The ambulance arrived and I noticed the first of many looks of pity we would experience that year. The scene they walked into was certainly one of desperation. A half-naked screaming child. A tear-stained, dumpy-looking mom trying, in vain, to comfort him.
Something about being strapped down on a gurney sent Justin into a new screaming fit that lasted the entire ambulance ride. But, you know, there is protocol. There was absolutely no consoling him. Although every fibre in my body wanted to rip those straps off and hold him, I sat by, helplessly abiding the rules and the nauseatingly bumpy ride. But not the EMT woman’s chatter. That was too much.
She asked me question after question. I turned and looked her in the eye. “I’m sorry. I cannot talk to you right now.” Justin only hit me when I tried to console him so I gave up, closed my eyes and prayed. I think I will lose it if we don’t get their soon. I need this to be over. Help me. Help me. Help me. And then, after an achingly long 45 minutes, it was.
We were met by a team of nurses as Justin was transferred to a bed upon arrival to Children’s Hospital of Philadelphia. More pitiful looks from EMT and then they were gone. Justin was screaming that his feet hurt. I interrupted a nurse who was asking me too many questions: “Please give my son pain killers. They would only give him Tylenol at Virtua. He needs something stronger. He needs it now.”£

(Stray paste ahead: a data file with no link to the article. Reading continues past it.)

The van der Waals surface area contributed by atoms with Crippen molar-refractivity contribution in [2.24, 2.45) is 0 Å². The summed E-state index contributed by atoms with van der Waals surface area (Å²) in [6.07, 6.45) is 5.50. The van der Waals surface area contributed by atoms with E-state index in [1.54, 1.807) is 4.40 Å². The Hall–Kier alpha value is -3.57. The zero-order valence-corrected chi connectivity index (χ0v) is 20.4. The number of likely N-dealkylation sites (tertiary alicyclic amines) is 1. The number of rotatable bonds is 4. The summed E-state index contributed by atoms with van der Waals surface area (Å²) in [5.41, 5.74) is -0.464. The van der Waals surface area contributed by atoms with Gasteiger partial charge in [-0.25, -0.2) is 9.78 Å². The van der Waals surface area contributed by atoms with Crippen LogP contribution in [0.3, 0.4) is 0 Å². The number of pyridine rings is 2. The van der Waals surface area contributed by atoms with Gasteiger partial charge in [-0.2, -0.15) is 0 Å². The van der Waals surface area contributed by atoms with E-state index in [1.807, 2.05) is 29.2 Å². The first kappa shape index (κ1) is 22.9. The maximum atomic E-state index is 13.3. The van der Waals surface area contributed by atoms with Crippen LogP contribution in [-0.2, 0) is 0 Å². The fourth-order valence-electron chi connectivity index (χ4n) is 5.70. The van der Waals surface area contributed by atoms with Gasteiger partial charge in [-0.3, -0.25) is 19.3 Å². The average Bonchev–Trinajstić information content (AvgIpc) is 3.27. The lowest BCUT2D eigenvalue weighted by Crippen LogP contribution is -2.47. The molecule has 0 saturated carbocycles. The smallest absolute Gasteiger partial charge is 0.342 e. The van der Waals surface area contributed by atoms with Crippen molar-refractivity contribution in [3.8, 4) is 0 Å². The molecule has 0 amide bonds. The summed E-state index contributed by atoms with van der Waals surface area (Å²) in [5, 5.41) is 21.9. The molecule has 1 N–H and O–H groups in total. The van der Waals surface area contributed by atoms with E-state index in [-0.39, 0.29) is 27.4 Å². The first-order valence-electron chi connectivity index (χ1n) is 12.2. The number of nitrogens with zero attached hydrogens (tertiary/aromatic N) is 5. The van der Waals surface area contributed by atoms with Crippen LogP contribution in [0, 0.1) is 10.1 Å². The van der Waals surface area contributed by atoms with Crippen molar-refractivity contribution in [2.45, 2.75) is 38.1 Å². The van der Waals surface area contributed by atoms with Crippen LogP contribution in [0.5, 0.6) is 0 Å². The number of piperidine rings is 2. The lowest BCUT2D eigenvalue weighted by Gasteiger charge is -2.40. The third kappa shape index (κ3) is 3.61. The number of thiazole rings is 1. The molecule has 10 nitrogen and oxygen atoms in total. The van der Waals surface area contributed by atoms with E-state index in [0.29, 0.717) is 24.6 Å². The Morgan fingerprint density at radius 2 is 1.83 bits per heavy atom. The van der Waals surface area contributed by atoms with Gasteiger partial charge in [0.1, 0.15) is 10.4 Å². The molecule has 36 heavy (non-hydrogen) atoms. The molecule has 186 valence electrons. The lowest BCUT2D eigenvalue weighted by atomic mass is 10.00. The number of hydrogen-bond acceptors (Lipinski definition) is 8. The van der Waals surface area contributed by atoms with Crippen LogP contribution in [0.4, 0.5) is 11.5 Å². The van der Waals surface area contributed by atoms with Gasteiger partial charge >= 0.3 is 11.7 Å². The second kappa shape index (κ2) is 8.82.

She spoke in a disapproving teacher-like tone that sounded as if I had just given the wrong answer: “He can have something after the doctor sees him.” “No! He needs something now! Do you understand me?”
The light was so bright in that room. Everything looked white to me. I felt dizzy. Justin continued to scream and hit anything he could reach. She looked at me all wide-eyed and said: “Mom, I understand but the doctor will be in very soon.”
Why is she calling me mom and why won’t she listen to me? Why is she saying she understands? SHE doesn’t understand ANYTHING! “No! NOW!” She left the room.
The doctor was there a second later. He put the stethoscope to Justin’s chest. Justin threw it off of him and hit the doctor’s arm. “He needs pain meds!” Now I was yelling. Minutes later, Justin found relief in his first dose of oxycodone. And, mercifully, he slept.
The day passed in varying gruelling layers of pain, fear, exhaustion and desperate hope. More blood draws, more screaming, more drugs to dull pain and lull to sleep.